Types of Modules  

Free Modules
$ Def 1: An R-module X is free if it has a basis S, i.e., one can write uniquely any xX as x = ∑sS rs s, or X is a direct sum X = ⊕sS R.
$ Def 2: Given a set S, an R-module X and a function a : SX, we say that (X, a) is a free module on S if, for any R-module Y and function g : SY, there is a unique homomorphism m : XY, such that g = m \(\circ\) a.
* Remark: In terms of the general definition above for groups, the homomorphism m can be constructed by linearity by knowing the map g on the base S.
* Properties:
- Meaning: If (X, a) is a free R-module on S, then a is 1-1 and a(S) generates G;
- Uniqueness: If (X, a) and (X', a') are free R-modules on S, there exists a unique isomorphism f : GG', such that f \(\circ\) a = a';
- Existence: For any set S, there exists a free R-module (X, a) on S; It can be generated as the group of functions f : SR such that f(s) ≠ 0 only for finitely many values of s;
- Relationships: For any R-module Y there is a free R-module (X, a), and an epimorphism m : XY; In other words, every module is a quotient of a free one.
* Free Abelian group: It is a free \(\mathbb Z\)-module, and all the above can be said for a free abelian group substituting \(\mathbb Z\) for R; A free abelian group is always torsion-free.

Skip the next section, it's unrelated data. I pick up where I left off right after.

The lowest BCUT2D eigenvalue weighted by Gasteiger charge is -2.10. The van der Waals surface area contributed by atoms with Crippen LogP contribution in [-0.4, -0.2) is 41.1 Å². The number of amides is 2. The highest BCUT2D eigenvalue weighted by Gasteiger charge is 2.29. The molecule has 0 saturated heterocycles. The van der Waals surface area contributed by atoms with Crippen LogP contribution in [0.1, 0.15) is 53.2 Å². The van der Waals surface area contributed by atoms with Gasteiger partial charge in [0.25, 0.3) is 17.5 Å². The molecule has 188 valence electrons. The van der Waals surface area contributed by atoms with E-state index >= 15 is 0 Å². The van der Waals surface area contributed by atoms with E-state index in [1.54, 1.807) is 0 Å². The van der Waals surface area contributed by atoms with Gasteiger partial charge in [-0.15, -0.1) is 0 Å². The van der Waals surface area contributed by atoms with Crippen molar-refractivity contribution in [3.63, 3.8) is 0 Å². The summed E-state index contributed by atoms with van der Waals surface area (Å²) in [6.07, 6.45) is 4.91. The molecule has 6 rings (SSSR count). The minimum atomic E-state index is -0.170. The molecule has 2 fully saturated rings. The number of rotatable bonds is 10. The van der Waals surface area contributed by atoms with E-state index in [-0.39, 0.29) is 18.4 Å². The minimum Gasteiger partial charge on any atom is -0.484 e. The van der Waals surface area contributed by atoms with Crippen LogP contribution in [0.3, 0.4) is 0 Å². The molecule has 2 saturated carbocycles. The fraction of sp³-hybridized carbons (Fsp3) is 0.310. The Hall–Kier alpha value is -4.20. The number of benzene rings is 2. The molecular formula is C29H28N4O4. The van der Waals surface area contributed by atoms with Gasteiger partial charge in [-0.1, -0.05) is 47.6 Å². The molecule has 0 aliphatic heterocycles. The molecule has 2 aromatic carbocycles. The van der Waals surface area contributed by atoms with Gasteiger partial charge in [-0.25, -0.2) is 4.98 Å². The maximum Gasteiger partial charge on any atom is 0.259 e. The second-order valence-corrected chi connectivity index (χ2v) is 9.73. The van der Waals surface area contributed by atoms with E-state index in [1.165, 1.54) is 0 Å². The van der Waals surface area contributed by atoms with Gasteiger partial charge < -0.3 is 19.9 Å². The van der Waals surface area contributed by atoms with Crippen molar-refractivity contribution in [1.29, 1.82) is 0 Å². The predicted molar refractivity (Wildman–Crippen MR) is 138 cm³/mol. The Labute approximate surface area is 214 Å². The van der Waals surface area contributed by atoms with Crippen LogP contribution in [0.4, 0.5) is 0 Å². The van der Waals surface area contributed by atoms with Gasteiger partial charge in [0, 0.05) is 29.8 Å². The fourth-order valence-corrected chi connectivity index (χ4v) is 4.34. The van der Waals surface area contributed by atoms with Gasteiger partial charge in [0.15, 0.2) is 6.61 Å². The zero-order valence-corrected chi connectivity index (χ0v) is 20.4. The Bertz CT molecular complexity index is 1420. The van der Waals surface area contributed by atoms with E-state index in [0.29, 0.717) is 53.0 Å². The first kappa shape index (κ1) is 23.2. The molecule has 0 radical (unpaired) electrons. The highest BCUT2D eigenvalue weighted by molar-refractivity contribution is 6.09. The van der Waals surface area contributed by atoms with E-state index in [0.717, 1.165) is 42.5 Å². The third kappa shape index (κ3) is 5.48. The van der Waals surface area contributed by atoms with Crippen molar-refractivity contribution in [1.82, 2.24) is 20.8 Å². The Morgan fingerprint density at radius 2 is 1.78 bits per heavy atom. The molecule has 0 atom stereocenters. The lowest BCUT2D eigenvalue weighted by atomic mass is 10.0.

* Finitely generated: The number of elements in a base is independent of the choice of base; Any subgroup then is also a finitely generated free abelian group.

Projective Modules
$ Def: X is projective if for any epimorphism ε : BC and homomorphism γ : XC of R-modules, there is a homomorphism β : XB, with εβ = γ.
* Relationships: Every free module is projective; any projective module is a direct summand in a free module.
* Example: \(\mathbb Z\)2 and \(\mathbb Z\)3 are projective \(\mathbb Z\)6 modules (\(\mathbb Z\)2 ⊕ \(\mathbb Z\)3 = \(\mathbb Z\)6).
* Properties: The direct sum ⊕i Pi is projective iff Pi is projective for all i.

Other Types > s.a. modules [examples].
* Over a ring with identity: If R has an identity e, we require that ex = x, for all xX.
$ Injective: X is injective if for any monomorphism μ : AB and homomorphism α : AX of R-modules, there is a homomorphism β : BX, with βμ = α ("α can be extended to β").
$ Divisible: X is divisible if for all xX and non-zero λ ∈ \(\mathbb R\), ∃ yX (not necessarily unique) such that λy = x; Examples: \(\mathbb Q\) as a \(\mathbb Z\)-module (y is unique); \(\mathbb Q\)/\(\mathbb Z\) as a \(\mathbb Z\)-module (y not unique); similarly \(\mathbb R\) and \(\mathbb R\)/\(\mathbb Z\).

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